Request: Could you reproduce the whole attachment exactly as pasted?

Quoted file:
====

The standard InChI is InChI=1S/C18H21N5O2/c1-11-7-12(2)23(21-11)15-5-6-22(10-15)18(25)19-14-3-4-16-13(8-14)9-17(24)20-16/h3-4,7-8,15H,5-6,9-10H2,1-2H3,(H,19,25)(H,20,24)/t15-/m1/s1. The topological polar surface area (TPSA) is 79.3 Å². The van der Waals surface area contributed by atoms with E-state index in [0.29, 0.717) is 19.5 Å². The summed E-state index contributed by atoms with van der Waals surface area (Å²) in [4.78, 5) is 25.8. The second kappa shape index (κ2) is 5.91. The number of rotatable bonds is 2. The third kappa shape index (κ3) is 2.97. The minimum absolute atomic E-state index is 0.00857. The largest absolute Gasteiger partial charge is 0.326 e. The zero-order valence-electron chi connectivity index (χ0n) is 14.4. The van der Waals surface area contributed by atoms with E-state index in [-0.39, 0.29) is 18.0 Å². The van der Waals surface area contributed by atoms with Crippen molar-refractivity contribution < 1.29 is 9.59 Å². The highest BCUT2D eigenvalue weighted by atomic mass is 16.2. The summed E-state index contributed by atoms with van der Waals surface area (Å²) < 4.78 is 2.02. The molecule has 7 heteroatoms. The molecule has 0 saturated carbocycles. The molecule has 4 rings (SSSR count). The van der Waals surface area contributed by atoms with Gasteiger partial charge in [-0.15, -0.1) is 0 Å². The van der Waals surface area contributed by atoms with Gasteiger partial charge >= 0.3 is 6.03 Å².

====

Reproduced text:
The standard InChI is InChI=1S/C18H21N5O2/c1-11-7-12(2)23(21-11)15-5-6-22(10-15)18(25)19-14-3-4-16-13(8-14)9-17(24)20-16/h3-4,7-8,15H,5-6,9-10H2,1-2H3,(H,19,25)(H,20,24)/t15-/m1/s1. The topological polar surface area (TPSA) is 79.3 Å². The van der Waals surface area contributed by atoms with E-state index in [0.29, 0.717) is 19.5 Å². The summed E-state index contributed by atoms with van der Waals surface area (Å²) in [4.78, 5) is 25.8. The second kappa shape index (κ2) is 5.91. The number of rotatable bonds is 2. The third kappa shape index (κ3) is 2.97. The minimum absolute atomic E-state index is 0.00857. The largest absolute Gasteiger partial charge is 0.326 e. The zero-order valence-electron chi connectivity index (χ0n) is 14.4. The van der Waals surface area contributed by atoms with E-state index in [-0.39, 0.29) is 18.0 Å². The van der Waals surface area contributed by atoms with Crippen molar-refractivity contribution < 1.29 is 9.59 Å². The highest BCUT2D eigenvalue weighted by atomic mass is 16.2. The summed E-state index contributed by atoms with van der Waals surface area (Å²) < 4.78 is 2.02. The molecule has 7 heteroatoms. The molecule has 0 saturated carbocycles. The molecule has 4 rings (SSSR count). The van der Waals surface area contributed by atoms with Gasteiger partial charge in [-0.15, -0.1) is 0 Å². The van der Waals surface area contributed by atoms with Gasteiger partial charge >= 0.3 is 6.03 Å².